Unfortunately, this is just not true. Never was true and never will be true. European politicians are as fallible as any other politicians; the success of the European project is not guaranteed by any fundamental righteousness. Its noble nature does not mean that it should exist without scrutiny and criticism from both its defenders and its detractors. They are the klaxons that should serve to keep it in the air.

You may now have an inkling of what I feel Jacques Delors omitted from his democratic recipe. It is of course a powerful and critical European press and its absence is a gaping lacuna at the heart of European democracy.

Enlargement without tears

Let us look at a few decisions in which Europe's politicians have refused to believe the harsh and uncomfortable evidence before their eyes and instead, with ostrich-like optimism and reluctance to upset even the smallest of apple carts, have persisted with policies long after they should sensibly have been reversed or abandoned.

Take Cyprus, for instance. Not for one minute did Europe's politicians believe that the Greek Cypriots would throw out the UN's reunification plan. And so the extraordinary promise was made that Cyprus could join the Union however she voted in the referendum.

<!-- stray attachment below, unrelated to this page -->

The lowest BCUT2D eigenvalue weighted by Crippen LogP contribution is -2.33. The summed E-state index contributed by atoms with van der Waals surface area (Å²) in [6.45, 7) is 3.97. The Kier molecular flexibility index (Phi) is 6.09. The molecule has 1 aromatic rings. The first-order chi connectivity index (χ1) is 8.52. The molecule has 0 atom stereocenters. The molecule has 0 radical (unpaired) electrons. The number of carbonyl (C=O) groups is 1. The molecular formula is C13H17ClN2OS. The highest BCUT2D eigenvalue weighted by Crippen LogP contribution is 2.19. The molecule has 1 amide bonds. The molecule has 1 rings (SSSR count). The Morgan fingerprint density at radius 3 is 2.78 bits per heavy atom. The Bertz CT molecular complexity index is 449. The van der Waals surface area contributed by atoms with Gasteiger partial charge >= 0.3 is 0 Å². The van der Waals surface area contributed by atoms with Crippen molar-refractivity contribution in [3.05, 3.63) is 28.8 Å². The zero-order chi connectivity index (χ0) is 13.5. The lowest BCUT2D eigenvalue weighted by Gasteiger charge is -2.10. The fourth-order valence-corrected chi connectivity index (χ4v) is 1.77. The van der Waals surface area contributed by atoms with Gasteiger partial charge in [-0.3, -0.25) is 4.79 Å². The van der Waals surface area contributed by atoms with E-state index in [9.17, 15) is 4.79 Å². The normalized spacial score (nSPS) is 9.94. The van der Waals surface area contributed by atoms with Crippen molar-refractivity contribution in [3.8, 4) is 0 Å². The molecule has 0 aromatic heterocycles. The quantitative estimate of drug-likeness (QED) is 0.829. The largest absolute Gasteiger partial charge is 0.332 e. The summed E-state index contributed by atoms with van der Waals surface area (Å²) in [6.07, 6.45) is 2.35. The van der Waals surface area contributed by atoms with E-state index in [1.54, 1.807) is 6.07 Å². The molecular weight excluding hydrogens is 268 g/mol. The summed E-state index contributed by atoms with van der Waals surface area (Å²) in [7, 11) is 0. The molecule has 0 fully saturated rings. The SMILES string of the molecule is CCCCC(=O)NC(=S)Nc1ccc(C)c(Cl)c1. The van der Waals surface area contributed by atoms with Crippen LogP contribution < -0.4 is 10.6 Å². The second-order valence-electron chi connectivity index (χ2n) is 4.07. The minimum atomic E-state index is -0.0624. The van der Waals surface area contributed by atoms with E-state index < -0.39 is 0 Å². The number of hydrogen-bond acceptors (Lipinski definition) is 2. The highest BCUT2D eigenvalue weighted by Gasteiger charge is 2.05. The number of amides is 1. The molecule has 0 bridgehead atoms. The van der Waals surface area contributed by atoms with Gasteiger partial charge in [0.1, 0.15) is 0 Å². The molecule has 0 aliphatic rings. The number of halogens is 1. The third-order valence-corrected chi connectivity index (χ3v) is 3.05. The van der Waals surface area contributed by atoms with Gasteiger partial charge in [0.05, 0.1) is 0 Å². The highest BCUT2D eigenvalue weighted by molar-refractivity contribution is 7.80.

The result is the nonsense we are seeing today with an ever-darkening cloud overhanging relations between Greece, Cyprus, Northern Cyprus and Turkey.

Turkey, of course, is part of the grand and hopeful vision of 'enlargement without tears' - part of that expansive gesture of the past couple of years when it seemed that the Union wanted swiftly to embrace every European state, however distant or undeveloped, regardless of cost or consequence.

Expectations having been duly stoked we are now in the undignified position of revising our position, even to formal candidates like Croatia and Macedonia, while we try to address the basic questions of whether our institutions can cope and whether our citizens will agree, neither of which we know just quite how to do.

There is no plan A either

That brings us to the Constitution - another project undertaken with Panglossian idealism. No doubt about its desirability, necessity even - yet we still have no concrete ideas, even on the verge of the German Presidency, how actually to proceed.